Most researchers agree that human occupation of the Amazon Basin began around 11,000 to 14,000 years ago, based on studies of ancient cave paintings near Monte Alegre, in Pará state. Around 6000 years ago, the Tapajoara people, living near present-day Santarém, started creating simple clay urns, the oldest known pottery in the Americas, and other indigenous Amazonians began mastering rudimentary agriculture.
By the last few centuries of the pre-Christian era, the Amazon was home to numerous cohesive communities, numbering in the thousands and led by chiefs. They produced good-quality pottery and cultivated maize and manioc intensively. It was during this time that the techniques of agriculture still used today were first developed, including selective burning, crop rotation and allowing the land periodic ‘rest periods’ to regenerate.
The Marajoara were among the most sophisticated pre-colonial Christian-era Amazonians, flourishing between AD 400 and 1350 on the wetlands of present-day Ilha de Marajó. They built massive earth platforms called aterros – the largest were 6m high and 250m long – to escape the annual floods. They buried their dead in elaborate urns, considered to be the most sophisticated ceramics produced in pre-colonial Brazil.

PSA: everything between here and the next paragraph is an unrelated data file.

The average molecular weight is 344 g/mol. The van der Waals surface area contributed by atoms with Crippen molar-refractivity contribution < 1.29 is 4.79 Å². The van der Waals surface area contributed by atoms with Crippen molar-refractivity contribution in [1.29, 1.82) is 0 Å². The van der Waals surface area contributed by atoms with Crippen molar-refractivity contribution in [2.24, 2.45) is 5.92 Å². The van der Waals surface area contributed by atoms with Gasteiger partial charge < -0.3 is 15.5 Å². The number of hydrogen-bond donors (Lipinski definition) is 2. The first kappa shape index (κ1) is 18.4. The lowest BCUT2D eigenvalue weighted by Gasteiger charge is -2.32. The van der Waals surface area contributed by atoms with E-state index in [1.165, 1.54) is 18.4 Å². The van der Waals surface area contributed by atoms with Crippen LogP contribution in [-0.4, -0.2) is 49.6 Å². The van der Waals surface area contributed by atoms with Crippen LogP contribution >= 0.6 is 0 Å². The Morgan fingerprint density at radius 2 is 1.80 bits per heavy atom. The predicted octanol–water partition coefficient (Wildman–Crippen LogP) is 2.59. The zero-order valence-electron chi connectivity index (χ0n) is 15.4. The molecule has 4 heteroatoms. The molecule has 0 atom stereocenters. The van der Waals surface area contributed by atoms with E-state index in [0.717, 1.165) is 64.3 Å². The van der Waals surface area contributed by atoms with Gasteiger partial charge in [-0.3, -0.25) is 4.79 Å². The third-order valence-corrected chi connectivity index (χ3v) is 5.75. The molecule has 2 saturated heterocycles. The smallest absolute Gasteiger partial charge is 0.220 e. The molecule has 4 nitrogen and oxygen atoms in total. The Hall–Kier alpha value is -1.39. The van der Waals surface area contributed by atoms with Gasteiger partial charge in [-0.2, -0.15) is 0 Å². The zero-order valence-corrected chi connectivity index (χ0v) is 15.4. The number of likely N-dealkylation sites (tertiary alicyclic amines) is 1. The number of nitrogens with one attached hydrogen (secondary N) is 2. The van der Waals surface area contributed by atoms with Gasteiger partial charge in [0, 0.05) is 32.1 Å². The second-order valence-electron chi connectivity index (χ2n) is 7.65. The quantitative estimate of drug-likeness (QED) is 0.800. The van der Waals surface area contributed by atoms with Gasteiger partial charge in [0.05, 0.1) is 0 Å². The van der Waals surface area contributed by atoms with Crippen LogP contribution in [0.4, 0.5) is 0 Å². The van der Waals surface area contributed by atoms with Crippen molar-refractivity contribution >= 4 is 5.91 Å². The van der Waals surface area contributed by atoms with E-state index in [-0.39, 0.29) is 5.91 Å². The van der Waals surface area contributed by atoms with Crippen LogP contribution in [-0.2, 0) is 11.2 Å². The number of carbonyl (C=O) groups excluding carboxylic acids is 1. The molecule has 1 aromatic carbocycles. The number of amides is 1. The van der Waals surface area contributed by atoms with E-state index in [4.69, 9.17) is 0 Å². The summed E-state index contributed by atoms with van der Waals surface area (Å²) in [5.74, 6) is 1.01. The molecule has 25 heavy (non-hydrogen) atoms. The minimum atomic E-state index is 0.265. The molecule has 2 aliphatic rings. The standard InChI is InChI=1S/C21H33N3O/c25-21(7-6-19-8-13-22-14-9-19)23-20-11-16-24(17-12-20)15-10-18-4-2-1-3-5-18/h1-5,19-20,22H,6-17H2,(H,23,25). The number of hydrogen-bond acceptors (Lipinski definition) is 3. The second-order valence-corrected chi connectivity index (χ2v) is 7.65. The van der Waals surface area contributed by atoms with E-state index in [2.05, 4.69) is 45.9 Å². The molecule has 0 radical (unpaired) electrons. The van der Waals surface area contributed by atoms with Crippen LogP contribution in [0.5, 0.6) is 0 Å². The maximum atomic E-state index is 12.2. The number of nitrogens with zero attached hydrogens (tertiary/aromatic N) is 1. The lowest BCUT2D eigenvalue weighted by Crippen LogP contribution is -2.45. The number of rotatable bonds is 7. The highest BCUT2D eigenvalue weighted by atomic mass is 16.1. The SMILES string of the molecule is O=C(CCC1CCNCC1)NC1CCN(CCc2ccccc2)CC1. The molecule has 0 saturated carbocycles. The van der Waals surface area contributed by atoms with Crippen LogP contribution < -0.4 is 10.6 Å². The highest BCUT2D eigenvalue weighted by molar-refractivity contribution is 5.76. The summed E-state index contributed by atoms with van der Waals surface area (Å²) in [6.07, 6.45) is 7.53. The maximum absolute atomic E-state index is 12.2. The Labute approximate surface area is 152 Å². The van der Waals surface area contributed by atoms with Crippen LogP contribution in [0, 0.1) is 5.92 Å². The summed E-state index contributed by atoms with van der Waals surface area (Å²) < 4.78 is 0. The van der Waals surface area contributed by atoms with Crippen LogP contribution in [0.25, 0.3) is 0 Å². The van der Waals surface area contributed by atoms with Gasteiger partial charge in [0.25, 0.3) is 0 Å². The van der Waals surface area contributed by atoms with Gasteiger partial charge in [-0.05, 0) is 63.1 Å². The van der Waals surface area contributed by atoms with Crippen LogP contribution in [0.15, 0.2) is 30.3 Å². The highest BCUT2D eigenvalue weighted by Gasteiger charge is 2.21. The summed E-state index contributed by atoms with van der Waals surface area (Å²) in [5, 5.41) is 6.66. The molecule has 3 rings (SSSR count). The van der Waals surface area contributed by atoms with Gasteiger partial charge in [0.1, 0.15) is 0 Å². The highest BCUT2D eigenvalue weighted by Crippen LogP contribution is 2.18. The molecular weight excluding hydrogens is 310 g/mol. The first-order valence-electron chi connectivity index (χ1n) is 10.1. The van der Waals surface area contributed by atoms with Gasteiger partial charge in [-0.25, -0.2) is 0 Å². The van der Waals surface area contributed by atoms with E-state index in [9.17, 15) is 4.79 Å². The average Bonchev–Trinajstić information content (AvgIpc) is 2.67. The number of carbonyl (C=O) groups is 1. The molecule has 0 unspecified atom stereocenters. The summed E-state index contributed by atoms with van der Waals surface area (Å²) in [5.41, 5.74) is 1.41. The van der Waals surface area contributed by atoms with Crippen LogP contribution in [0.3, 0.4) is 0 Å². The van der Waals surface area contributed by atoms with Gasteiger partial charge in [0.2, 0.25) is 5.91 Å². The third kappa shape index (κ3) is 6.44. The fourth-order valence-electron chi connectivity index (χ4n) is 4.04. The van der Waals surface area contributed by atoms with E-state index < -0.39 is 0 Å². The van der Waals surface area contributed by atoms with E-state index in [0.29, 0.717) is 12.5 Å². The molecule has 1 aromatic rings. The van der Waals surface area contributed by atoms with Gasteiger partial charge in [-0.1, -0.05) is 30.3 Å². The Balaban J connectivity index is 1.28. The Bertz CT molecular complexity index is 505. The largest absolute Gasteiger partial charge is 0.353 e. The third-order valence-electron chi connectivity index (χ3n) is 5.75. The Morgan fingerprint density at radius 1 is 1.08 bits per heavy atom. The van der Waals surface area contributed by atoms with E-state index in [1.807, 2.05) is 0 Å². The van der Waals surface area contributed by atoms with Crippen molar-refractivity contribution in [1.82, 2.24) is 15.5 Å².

Interestingly, early human occupation of the Amazon has emerged as a proxy for today's environmental debates. Conservationists have long argued that large-scale occupation and development is incompatible with a healthy rainforest. However, recent research suggesting the early Amazon may have been far more populated than previously thought has been used by some to argue that greater exploitation of the rainforest is not only harmless, but has been part of its history for millennia.
The Buffaloes of Marajó
Ilha de Marajó is well known for it's large population of water buffalo. Legend has it the buffalo are descended from animals that swam ashore from a French ship that sank while en route from India to French Guiana. There aren't many facets of life that don't include a buffalo component, from buffalo cheese and steaks to the buffalo-mounted police force.